In a Securities and Exchange Commission filing that was published last week, Syniverse disclosed that it learned in May about “unauthorized access to its operational and information technology systems by an unknown individual or organization.” Syniverse routes billions of text messages each year.
Although the firm says it notified law enforcement and carried out an internal investigation, they did not publicize the hacking, which they determined started in May of 2016. Therefore, hackers may have had unlimited access to people’s text messages for the last five years.
According to the filing, the hackers got into databases within its network and were able to access its Electronic Data Transfer (EDT) environment. This means they may have accessed call records along with metadata such as the phone numbers, content and locations of texts.
Syniverse claims that they haven’t seen any signs of an intent to disrupt their operations or monetize the breach, but it’s difficult to believe that the hackers had no motivation for such a lengthy attack. Some observers believe that a true lack of attempted monetization may indicate a government intelligence agency was behind the breach.
They disclosed the breach as part of a preliminary proxy statement for a pending merger that will see them become a publicly traded firm; the incident was listed as a risk factor for investors.
Many cell phone users are not familiar with the name Syniverse, even though they rely on them every day to ensure their text messages reach their intended destination. They did make headlines in 2019, however, when a server failure caused more than 168,000 messages sent on Valentine’s Day in February to get stuck in a queue and go undelivered until nine months later, in November, due to a server failure.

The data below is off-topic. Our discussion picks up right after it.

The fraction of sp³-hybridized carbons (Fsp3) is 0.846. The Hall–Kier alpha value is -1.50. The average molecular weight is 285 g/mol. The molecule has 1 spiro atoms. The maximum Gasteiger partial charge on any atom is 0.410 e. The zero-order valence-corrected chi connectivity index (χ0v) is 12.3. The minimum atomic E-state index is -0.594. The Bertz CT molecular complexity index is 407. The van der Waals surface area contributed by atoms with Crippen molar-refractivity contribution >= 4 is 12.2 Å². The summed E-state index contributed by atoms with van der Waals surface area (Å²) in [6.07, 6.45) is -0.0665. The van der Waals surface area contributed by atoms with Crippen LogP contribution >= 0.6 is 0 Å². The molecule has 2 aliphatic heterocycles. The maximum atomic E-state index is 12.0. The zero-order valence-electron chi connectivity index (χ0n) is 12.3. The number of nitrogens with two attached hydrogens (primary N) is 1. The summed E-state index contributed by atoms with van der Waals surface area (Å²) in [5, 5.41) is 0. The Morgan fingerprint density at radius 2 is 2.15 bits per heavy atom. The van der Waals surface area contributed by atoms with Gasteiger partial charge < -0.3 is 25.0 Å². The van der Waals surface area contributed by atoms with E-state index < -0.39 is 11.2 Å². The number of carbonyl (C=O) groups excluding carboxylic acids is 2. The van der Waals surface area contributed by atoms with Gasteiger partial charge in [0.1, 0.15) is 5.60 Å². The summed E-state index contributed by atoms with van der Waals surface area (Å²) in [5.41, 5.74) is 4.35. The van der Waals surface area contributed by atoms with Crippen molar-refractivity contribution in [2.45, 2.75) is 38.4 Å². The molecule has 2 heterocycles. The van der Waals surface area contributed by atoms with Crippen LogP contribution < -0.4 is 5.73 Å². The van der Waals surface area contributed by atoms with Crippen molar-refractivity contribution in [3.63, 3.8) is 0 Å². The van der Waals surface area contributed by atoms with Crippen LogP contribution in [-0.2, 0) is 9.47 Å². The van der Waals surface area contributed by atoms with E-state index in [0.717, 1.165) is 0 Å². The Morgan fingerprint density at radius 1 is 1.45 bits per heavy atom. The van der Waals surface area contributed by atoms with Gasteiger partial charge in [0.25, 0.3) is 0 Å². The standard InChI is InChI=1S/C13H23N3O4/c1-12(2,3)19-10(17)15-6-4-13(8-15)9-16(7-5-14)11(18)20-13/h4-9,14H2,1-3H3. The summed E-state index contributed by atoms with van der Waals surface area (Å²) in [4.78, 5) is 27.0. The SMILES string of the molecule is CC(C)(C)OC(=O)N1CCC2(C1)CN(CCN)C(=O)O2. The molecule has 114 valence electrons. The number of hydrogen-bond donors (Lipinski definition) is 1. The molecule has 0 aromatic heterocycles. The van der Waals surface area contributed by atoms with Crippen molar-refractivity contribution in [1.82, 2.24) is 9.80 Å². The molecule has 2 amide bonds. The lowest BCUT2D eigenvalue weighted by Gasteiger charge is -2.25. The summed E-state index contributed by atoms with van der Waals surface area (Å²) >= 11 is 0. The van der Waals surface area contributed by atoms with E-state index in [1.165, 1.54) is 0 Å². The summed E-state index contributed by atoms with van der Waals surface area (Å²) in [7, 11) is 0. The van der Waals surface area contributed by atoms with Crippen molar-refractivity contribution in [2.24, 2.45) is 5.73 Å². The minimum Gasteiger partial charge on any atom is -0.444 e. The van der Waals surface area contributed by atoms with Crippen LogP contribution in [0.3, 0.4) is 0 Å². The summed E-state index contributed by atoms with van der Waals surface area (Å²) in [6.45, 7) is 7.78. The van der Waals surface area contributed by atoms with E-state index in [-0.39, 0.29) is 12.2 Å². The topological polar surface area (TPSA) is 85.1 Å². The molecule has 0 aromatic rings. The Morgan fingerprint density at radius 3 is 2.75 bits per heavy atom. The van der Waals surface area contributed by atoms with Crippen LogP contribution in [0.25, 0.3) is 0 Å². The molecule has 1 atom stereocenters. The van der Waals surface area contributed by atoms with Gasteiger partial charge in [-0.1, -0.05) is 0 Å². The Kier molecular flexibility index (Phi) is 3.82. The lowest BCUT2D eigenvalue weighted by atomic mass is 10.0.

In its SEC filing, Syniverse said that it had reset or deactivated all of its EDT customers’ credentials to address the breach, even those who were not impacted directly by the incident. They said they determined that no further action, such as customer notification, is needed right now.
However, they admitted to the SEC that problems stemming from the breach could emerge in the future.
"While Syniverse believes it has identified and adequately remediated the vulnerabilities that led to the incidents described above, there can be no guarantee that Syniverse will not uncover evidence of exfiltration or misuse of its data or IT systems from the May 2021 Incident, or that it will not experience a future cyber-attack leading to such consequences,” their filing stated.
They also believe that people’s personal and sensitive information could still be at risk. The statement continued: “Any such exfiltration could lead to the public disclosure or misappropriation of customer data, Syniverse's trade secrets or other intellectual property, personal information of its employees, sensitive information of its customers, suppliers and vendors, or material financial and other information related to its business."
An anonymous source at one of the affected telephone carriers told Vice that they believe the hackers could have accessed the text messages’ content, the phone numbers of the senders and receivers, and other data.
It’s not just the privacy aspect and the prospect of the public reading personal text messages that is so concerning here; many banks use SMS to send codes for two-factor authentication when people are attempting to log into their bank account. This breach may have been shocking in how long it was able to go on unchecked, but it's not too surprising that an SMS router was a target. As long as people continue to transmit sensitive data online, hackers will find ways to get their hands on it.
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